For some time the Great Lakes Cruise Association has been developing the Lake Superior North Shore Inside Passage, and destination management organization Superior Country and Destination Northern Ontario have pitched in with visitor content.
Stephen Burnett, executive director of the Great Lakes Cruise Association, highlighted three tours that focus on extraordinary underwater assets a short distance from the shoreline. He called each a 'superb attraction.'
'All three lie beneath the waves and are pre-interpreted before the guests leave the ship,' Burnett said. 'All three stories are curious and quite vivid.'
Underwater silver mine
Close to Thunder Bay at the foot of the Sleeping Giant land mass, Silver Islet once yielded the world's richest silver deposit from an underwater mine. It operated between 1869 and 1884 when a coffer dam held back the power of Lake Superior’s most formidable storms, allowing miners to pump out the shafts and extract large silver deposits.
One day the coal barge failed to arrive and when the pumps ran dry, Lake Superior reclaimed the mine shafts. Today, visitors can peer down at the two, dark, ominous-looking mine shafts from their ship's tenders or Zodiacs, while local guides interpret this historical site.
'The story of silver mining here, beneath Lake Superior, is almost unbelievable,' Burnett said.
A short sail east from Thunder Bay is the tiny community of Schreiber. In 1910 a CPR train derailed on June 9, near Mink Harbour, after hitting a boulder on the track. The entire train, its carriages, contents and freight, dropped 20 meters into Lake Superior, then descended another 60 metres to the bottom of the lake.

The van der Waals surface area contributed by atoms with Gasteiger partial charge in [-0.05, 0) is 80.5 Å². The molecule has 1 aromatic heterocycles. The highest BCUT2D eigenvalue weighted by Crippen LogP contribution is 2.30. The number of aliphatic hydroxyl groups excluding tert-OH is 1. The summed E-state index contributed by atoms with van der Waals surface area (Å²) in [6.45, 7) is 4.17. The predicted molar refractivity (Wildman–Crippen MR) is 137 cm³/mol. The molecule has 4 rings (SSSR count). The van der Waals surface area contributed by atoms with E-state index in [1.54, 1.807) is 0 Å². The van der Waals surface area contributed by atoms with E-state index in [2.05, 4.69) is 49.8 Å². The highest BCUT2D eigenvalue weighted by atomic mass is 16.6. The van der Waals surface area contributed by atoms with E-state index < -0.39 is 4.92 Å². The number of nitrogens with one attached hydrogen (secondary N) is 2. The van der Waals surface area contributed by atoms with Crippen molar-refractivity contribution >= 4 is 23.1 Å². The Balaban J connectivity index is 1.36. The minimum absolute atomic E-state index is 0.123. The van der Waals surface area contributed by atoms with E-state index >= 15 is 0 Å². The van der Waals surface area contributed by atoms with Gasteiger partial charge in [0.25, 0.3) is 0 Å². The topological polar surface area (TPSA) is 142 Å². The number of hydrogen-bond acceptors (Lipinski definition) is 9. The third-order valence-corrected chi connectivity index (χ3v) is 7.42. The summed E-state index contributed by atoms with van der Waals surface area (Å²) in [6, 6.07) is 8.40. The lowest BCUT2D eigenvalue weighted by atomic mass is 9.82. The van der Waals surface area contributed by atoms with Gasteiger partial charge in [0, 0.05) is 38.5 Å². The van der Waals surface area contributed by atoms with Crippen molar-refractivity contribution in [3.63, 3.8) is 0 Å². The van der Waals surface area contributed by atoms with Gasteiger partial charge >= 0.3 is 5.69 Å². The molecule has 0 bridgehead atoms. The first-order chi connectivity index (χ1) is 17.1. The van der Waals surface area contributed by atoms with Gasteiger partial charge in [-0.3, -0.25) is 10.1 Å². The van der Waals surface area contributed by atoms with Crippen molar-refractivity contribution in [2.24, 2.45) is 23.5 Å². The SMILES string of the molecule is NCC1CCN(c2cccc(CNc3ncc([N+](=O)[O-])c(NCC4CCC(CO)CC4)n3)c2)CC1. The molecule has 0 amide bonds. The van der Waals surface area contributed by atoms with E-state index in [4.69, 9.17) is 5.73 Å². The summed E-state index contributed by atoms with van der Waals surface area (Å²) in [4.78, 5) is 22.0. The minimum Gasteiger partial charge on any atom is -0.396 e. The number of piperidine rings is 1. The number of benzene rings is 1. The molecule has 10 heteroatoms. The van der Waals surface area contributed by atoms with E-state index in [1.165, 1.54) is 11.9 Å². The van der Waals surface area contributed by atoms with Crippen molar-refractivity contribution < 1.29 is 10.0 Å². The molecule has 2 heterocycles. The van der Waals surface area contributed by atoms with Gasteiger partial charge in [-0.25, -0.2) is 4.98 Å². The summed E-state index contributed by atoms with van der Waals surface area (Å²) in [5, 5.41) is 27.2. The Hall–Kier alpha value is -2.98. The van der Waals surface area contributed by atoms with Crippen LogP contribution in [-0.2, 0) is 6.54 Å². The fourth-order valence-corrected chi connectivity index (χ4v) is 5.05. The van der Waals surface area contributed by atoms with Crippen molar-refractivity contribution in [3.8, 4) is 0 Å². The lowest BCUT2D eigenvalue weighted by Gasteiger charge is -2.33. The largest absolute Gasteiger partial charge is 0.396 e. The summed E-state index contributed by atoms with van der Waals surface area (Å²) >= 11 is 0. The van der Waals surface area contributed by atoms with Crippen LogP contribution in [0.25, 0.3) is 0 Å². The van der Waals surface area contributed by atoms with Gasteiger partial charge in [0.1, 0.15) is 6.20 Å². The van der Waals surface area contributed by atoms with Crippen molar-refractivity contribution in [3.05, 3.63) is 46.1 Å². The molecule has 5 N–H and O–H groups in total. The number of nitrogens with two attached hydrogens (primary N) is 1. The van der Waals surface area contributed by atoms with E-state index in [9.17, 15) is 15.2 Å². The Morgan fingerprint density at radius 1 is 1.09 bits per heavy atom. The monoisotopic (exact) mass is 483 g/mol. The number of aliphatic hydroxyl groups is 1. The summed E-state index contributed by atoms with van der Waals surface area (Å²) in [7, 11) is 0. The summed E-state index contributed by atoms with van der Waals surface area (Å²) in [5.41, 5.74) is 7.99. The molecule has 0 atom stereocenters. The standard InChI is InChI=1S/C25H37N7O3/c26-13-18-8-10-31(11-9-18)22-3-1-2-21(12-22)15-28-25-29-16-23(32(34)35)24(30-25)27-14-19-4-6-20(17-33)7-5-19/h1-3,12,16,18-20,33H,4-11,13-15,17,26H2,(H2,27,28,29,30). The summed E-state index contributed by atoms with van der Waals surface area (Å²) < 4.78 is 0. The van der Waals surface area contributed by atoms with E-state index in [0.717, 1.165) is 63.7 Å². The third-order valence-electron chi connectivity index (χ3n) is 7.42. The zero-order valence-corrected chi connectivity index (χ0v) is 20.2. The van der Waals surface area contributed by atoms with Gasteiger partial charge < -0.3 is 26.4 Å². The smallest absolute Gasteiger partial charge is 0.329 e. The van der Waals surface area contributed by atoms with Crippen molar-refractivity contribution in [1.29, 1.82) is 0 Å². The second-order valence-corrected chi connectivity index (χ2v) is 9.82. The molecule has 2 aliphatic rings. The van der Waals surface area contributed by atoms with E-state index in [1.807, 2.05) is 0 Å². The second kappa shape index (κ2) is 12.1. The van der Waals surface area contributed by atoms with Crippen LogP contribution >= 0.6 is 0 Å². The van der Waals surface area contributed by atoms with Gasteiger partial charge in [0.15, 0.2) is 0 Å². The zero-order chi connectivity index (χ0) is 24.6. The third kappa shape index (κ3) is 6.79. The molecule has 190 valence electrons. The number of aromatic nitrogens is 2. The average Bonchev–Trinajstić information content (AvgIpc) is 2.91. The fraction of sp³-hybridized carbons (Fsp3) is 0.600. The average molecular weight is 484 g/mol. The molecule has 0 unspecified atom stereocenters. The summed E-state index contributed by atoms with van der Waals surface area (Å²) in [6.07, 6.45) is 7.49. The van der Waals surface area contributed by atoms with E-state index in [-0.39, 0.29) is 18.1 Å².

This became the train's final resting place. In 2016, the wreck was located by a remotely operated vehicle, and a video was made of the site.
For the tour, tenders or Zodiacs hover above the spot where the train is submerged as guides relate the incident.
Burnett noted the rail line is 'still there on the shoreline, in daily use, and its presence lends a reality to what’s beneath the waves.'
World's most beautiful shipwreck
In 1922 William Harkness of Cleveland, Ohio, along with friends and a crew of 20, sailed his steam yacht Gunilda into Lake Superior. Harkness fatefully declined the services of a local pilot, objecting to the cost, and Gunilda ran at full speed onto a shoal close to Rossport, Ontario.
Everyone on board was rescued, but efforts to dislodge the yacht proved disastrous and Gunilda sank into the depths.
In 1980, Jacques Cousteau and the Cousteau Society used the research vessel Calypsoand the diving saucer SP-350 Denise to film the wreck. The Cousteau Society called Gunilda the 'best-preserved, most prestigious shipwreck in the world' and 'the most beautiful shipwreck in the world.'
Burnett said the dangerous Magarvey shoal where the yacht foundered and sank is quite visible, and it's up to the guides to share the saga.
North Shore Inside Passage development
A year ago, planners from six cruise lines made a scouting trip to the region, led by Burnett and accompanied by a senior Great Lakes pilot and a Lake Superior captain to assist planning.
Hapag-Lloyd Cruises, Viking and Ponant have incorporated the North Shore Inside Passage into their programs, and Burnett expects additional lines will do so.
Tour development continues.